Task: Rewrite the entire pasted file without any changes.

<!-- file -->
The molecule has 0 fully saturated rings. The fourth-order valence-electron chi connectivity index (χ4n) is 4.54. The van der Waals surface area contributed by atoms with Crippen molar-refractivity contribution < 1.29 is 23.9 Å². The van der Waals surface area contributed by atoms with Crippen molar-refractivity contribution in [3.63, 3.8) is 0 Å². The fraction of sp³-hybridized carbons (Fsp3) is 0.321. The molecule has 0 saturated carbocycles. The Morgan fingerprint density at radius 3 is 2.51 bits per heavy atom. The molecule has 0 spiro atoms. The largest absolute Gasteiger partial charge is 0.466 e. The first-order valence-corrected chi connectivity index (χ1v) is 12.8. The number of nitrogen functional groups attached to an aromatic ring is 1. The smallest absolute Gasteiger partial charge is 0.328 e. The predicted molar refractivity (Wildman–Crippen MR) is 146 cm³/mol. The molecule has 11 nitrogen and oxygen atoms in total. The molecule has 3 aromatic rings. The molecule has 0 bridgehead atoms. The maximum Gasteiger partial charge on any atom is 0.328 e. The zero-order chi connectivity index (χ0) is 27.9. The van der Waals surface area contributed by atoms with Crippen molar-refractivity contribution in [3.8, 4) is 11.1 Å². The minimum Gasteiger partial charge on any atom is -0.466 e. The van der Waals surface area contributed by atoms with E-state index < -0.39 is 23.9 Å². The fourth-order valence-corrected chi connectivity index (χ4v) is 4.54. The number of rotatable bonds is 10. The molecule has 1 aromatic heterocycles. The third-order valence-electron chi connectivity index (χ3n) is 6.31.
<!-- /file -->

The molecule has 0 fully saturated rings. The fourth-order valence-electron chi connectivity index (χ4n) is 4.54. The van der Waals surface area contributed by atoms with Crippen molar-refractivity contribution < 1.29 is 23.9 Å². The van der Waals surface area contributed by atoms with Crippen molar-refractivity contribution in [3.63, 3.8) is 0 Å². The fraction of sp³-hybridized carbons (Fsp3) is 0.321. The molecule has 0 saturated carbocycles. The Morgan fingerprint density at radius 3 is 2.51 bits per heavy atom. The molecule has 0 spiro atoms. The largest absolute Gasteiger partial charge is 0.466 e. The first-order valence-corrected chi connectivity index (χ1v) is 12.8. The number of nitrogen functional groups attached to an aromatic ring is 1. The smallest absolute Gasteiger partial charge is 0.328 e. The predicted molar refractivity (Wildman–Crippen MR) is 146 cm³/mol. The molecule has 11 nitrogen and oxygen atoms in total. The molecule has 3 aromatic rings. The molecule has 0 bridgehead atoms. The maximum Gasteiger partial charge on any atom is 0.328 e. The zero-order chi connectivity index (χ0) is 27.9. The van der Waals surface area contributed by atoms with Crippen molar-refractivity contribution in [3.8, 4) is 11.1 Å². The minimum Gasteiger partial charge on any atom is -0.466 e. The van der Waals surface area contributed by atoms with E-state index < -0.39 is 23.9 Å². The fourth-order valence-corrected chi connectivity index (χ4v) is 4.54. The number of rotatable bonds is 10. The molecule has 1 aromatic heterocycles. The third-order valence-electron chi connectivity index (χ3n) is 6.31.